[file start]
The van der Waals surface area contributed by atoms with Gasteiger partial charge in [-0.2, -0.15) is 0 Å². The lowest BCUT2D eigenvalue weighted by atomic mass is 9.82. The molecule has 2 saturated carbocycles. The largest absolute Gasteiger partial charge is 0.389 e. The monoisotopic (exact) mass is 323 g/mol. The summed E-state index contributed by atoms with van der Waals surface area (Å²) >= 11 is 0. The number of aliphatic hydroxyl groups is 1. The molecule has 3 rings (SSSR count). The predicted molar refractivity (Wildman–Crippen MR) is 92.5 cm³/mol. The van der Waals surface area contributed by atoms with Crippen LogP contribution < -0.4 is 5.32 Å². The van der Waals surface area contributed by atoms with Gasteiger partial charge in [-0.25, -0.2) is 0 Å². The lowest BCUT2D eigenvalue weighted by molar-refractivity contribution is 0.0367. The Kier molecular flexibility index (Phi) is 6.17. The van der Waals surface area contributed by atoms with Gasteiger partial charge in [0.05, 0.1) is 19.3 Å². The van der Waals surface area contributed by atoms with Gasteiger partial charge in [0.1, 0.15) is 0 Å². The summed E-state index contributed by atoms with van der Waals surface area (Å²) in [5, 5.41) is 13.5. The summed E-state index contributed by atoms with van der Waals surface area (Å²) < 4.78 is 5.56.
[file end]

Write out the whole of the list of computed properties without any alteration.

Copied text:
The van der Waals surface area contributed by atoms with Gasteiger partial charge in [-0.2, -0.15) is 0 Å². The lowest BCUT2D eigenvalue weighted by atomic mass is 9.82. The molecule has 2 saturated carbocycles. The largest absolute Gasteiger partial charge is 0.389 e. The monoisotopic (exact) mass is 323 g/mol. The summed E-state index contributed by atoms with van der Waals surface area (Å²) >= 11 is 0. The number of aliphatic hydroxyl groups is 1. The molecule has 3 rings (SSSR count). The predicted molar refractivity (Wildman–Crippen MR) is 92.5 cm³/mol. The van der Waals surface area contributed by atoms with Crippen LogP contribution < -0.4 is 5.32 Å². The van der Waals surface area contributed by atoms with Gasteiger partial charge in [-0.25, -0.2) is 0 Å². The lowest BCUT2D eigenvalue weighted by molar-refractivity contribution is 0.0367. The Kier molecular flexibility index (Phi) is 6.17. The van der Waals surface area contributed by atoms with Gasteiger partial charge in [0.05, 0.1) is 19.3 Å². The van der Waals surface area contributed by atoms with Gasteiger partial charge in [0.1, 0.15) is 0 Å². The summed E-state index contributed by atoms with van der Waals surface area (Å²) in [5, 5.41) is 13.5. The summed E-state index contributed by atoms with van der Waals surface area (Å²) < 4.78 is 5.56.